PPPPPR. Piss poor planning gets piss poor results. Something to live by. I set a reminder 15 minutes before each interview to give me proper time to setup my recording software, get organized, and review my goals.
Tools. Everyone loves tools, because tools make things easier and this is how to make your user interviews easier.
Screen and Audio Recording: OBS
Simply, create a new scene and apply all the sources you need (more = more CPU intensive). Hit record.
Please read! You must ensure you’re recording your audio output (computer audio) as well as your audio input (your microphone or audio source). If you do not recording your output, you will not have any sound of the interviewee. Now, to record audio output, download and install Soundflower. It’s not difficult and it will allow you to setup a new audio device to record your system audio (audio output). Once you install and setup Soundflower, you’ll need to select it as the audio source for your audio out. If you have issues, reach out to me on Twitter at @chrisjohnsoct.
Notes: Use whatever you like to take notes, but try to use something that supports Markdown syntax, such as Trello.
Someone is giving up their time to benefit your product or service, so be organized and focused going into interviews.
Get rid of distractions on your desk, in your office, or in your home. Hell, if you have to go somewhere else to get rid of distractions, go somewhere else.
Close down extra browser tabs and minimize any open applications. Set your notifications and devices to silent. The interview is about the user, not whatever is on your desk or computer.
I recommend having your video or call display on one half of your screen and your note taking software or web app on the other. Once you start recording, your recording software can be minimized.
Before you begin your interview, I recommend you take a quick look at the goals you defined at the beginning of this process. Remind yourself of what you’re trying to learn and focus on that.
Interviewing is not hard.
Goals as the Interviewer
Although contradicting to what I’ve been saying, if you’re interviewing a user, your primary goal is not to obtain the information that will satisfy the goals we’ve been speaking about. Your goal is to create a human, comfortable, and open channel of communication between your user and yourself. Without this channel, it doesn’t matter how great or planned out your question sets are, because your user won’t be openly and personally answering them.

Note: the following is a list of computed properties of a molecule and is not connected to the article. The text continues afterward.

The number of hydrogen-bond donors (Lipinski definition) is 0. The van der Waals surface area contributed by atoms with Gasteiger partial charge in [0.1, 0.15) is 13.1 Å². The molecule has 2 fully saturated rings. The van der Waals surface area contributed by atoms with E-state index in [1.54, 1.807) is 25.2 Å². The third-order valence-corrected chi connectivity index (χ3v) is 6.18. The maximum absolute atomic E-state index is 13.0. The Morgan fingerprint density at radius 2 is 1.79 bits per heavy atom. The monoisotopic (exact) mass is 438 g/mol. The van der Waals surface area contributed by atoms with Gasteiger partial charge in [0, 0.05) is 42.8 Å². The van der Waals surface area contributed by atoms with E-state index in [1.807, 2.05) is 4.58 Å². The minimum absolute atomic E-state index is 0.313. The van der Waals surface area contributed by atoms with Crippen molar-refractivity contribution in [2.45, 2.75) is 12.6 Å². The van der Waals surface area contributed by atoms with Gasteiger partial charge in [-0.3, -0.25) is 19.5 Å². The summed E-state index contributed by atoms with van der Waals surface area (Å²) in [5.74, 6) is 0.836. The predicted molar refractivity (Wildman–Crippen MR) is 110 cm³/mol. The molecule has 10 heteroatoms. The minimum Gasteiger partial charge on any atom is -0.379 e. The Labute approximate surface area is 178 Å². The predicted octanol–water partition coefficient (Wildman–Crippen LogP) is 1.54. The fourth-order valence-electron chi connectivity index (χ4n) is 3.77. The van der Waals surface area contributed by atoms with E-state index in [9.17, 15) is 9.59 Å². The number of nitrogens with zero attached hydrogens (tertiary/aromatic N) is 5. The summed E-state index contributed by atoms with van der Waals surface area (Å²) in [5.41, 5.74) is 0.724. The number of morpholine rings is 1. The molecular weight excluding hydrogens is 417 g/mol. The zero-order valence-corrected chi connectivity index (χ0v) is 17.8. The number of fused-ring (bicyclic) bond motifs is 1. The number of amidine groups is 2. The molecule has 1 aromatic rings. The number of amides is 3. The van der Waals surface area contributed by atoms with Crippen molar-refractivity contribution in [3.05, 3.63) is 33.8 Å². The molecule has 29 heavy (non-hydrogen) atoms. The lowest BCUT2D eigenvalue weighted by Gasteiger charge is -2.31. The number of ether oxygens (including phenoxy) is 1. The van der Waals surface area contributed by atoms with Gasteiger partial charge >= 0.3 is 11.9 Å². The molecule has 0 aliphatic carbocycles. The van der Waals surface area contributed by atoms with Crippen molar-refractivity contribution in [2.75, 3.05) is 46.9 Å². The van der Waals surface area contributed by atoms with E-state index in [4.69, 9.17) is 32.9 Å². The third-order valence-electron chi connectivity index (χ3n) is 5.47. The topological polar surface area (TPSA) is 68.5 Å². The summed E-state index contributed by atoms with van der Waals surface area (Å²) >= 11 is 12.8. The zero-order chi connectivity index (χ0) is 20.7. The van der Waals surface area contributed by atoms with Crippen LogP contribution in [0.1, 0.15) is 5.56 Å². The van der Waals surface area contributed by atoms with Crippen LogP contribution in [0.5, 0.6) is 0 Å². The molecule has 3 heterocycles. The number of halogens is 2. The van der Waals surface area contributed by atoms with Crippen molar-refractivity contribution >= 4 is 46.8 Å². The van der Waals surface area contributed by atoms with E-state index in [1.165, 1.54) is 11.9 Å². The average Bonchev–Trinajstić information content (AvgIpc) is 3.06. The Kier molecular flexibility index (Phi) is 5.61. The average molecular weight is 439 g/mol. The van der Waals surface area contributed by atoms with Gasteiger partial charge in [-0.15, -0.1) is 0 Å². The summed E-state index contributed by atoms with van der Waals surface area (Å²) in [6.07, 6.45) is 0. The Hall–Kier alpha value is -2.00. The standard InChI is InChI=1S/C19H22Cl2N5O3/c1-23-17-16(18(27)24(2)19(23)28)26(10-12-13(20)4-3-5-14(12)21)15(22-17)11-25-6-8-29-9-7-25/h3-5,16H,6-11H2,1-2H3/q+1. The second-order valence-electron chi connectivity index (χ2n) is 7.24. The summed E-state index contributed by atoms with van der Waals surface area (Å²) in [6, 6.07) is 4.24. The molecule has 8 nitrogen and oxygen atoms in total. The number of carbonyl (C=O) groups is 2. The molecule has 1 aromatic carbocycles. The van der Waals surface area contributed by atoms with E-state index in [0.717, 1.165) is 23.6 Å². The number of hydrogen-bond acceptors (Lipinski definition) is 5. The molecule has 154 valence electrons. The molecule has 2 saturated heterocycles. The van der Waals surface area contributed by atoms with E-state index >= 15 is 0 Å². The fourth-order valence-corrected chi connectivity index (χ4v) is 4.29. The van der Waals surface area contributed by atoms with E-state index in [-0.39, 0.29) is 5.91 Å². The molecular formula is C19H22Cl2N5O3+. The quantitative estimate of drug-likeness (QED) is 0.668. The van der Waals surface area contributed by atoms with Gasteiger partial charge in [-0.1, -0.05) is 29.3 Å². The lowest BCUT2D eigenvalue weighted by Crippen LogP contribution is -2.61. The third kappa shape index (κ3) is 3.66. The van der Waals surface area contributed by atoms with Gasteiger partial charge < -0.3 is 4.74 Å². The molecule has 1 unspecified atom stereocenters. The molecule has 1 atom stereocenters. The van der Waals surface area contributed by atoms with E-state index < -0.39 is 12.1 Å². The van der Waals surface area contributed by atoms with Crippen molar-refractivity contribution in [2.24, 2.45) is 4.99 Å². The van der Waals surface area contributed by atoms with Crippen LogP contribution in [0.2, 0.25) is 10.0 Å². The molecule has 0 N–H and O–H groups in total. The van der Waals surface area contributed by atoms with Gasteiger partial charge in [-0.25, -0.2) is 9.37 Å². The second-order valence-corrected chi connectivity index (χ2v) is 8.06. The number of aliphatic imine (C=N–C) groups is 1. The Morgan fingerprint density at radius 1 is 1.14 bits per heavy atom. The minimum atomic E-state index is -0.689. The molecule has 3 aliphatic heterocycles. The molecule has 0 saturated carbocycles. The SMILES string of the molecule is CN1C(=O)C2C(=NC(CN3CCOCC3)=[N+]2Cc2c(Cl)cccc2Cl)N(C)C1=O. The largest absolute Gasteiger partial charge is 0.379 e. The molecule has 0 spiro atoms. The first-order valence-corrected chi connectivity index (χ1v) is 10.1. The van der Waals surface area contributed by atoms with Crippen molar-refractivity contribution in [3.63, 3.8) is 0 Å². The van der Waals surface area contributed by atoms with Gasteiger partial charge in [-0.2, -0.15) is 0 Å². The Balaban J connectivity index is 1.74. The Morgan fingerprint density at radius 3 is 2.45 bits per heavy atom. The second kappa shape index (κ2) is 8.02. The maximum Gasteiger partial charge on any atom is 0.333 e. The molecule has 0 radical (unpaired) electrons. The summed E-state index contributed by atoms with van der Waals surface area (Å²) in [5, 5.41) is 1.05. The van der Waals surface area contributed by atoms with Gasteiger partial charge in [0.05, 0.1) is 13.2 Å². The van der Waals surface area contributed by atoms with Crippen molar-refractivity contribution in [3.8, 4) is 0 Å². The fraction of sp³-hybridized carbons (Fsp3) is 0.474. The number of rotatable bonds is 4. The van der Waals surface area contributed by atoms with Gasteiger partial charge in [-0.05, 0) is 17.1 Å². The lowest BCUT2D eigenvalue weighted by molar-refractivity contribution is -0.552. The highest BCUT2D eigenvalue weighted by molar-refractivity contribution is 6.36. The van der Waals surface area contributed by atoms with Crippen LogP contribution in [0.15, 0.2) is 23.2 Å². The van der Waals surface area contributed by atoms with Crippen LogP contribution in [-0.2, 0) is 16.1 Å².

You’re getting a chance to talk to someone who uses or could potentially use your product or service. This is a huge, tremendous opportunity! Be excited that for your job you get to talk to your users; you get to improve your product or service for free, and you get to build a connection and relationship with those who use your product or service.
Attitudes are contagious, so make sure your user catches your cold if you know what I mean.
I’m not a psychologist, but interviewing can be taken to the next level with a few basic concepts of psychology.
- Don’t cross your arms during the interview. This closes you off from your user.
- If you’re distracted, your user is distracted.
- Smile, ask follow-ups, get personal, be human.
- and have fun! It will make a huge difference in our experience, your user’s experience, and the information you gather.
While the interview is fresh on your mind, you should capitalize on a few things, but first:
Take a Break
I know. I just said “while the interview is fresh on your mind,” but it will still be fresh ten minutes from then. Get up, walk around, breathe, go talk to your coworkers about the interview, and relax. You’ve been sitting down and focusing intently for an hour. You need a break.
Store the Data
Put your notes somewhere that people can review. Add any notes that you may think of while doing this and then pass on the information to anyone who needs it.
Well, how’d it go? Did it go as expected? Do you need to change anything? Was that the right type of person you were looking for?
Ask these types of questions. Your answers will improve the experience for the next user and the next and the next.
Thanks guys! I hope you enjoyed it as much as I have. If you want to reach out to me, drop a tweeeeeeeet on Twitter at @chrisjohnsoct.
You can find me at @chrisjohnsoct on Twitter!
It’s a goal of mine to be the best UX strategist and frontend developer in the world. Will I be the best? I don’t know, but I’m sure as hell going to share my journey with the world, and this post has been apart of that.
Chris Johnson, CEO of Hack It Hour, UX strategist, and frontend surgeon